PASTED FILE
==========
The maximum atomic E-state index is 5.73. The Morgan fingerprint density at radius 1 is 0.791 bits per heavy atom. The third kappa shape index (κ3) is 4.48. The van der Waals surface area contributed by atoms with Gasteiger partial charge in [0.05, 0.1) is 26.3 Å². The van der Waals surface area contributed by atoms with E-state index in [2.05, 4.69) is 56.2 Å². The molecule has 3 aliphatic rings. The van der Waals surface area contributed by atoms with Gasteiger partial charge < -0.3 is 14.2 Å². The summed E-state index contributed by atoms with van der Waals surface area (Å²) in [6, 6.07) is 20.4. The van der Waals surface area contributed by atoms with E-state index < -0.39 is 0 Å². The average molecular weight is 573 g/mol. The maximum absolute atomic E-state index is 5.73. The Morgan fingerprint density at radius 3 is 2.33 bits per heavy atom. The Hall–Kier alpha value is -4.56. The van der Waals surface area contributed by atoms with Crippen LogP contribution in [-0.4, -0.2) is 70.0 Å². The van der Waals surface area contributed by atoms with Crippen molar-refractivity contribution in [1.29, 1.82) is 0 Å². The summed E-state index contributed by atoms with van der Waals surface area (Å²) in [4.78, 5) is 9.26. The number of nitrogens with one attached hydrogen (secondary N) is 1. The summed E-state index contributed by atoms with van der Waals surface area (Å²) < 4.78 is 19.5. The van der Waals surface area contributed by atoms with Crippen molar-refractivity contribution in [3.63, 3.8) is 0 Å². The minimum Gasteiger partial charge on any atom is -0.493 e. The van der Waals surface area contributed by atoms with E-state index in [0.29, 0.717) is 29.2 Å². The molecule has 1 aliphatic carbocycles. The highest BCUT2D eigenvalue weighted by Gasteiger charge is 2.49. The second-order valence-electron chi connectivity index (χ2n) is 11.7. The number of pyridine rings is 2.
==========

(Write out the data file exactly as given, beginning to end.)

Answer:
The maximum atomic E-state index is 5.73. The Morgan fingerprint density at radius 1 is 0.791 bits per heavy atom. The third kappa shape index (κ3) is 4.48. The van der Waals surface area contributed by atoms with Gasteiger partial charge in [0.05, 0.1) is 26.3 Å². The van der Waals surface area contributed by atoms with E-state index in [2.05, 4.69) is 56.2 Å². The molecule has 3 aliphatic rings. The van der Waals surface area contributed by atoms with Gasteiger partial charge < -0.3 is 14.2 Å². The summed E-state index contributed by atoms with van der Waals surface area (Å²) in [6, 6.07) is 20.4. The van der Waals surface area contributed by atoms with E-state index < -0.39 is 0 Å². The average molecular weight is 573 g/mol. The maximum absolute atomic E-state index is 5.73. The Morgan fingerprint density at radius 3 is 2.33 bits per heavy atom. The Hall–Kier alpha value is -4.56. The van der Waals surface area contributed by atoms with Crippen LogP contribution in [-0.4, -0.2) is 70.0 Å². The van der Waals surface area contributed by atoms with Crippen molar-refractivity contribution in [1.29, 1.82) is 0 Å². The summed E-state index contributed by atoms with van der Waals surface area (Å²) in [4.78, 5) is 9.26. The number of nitrogens with one attached hydrogen (secondary N) is 1. The summed E-state index contributed by atoms with van der Waals surface area (Å²) < 4.78 is 19.5. The van der Waals surface area contributed by atoms with Crippen molar-refractivity contribution in [3.63, 3.8) is 0 Å². The minimum Gasteiger partial charge on any atom is -0.493 e. The van der Waals surface area contributed by atoms with E-state index in [0.29, 0.717) is 29.2 Å². The molecule has 1 aliphatic carbocycles. The highest BCUT2D eigenvalue weighted by Gasteiger charge is 2.49. The second-order valence-electron chi connectivity index (χ2n) is 11.7. The number of pyridine rings is 2.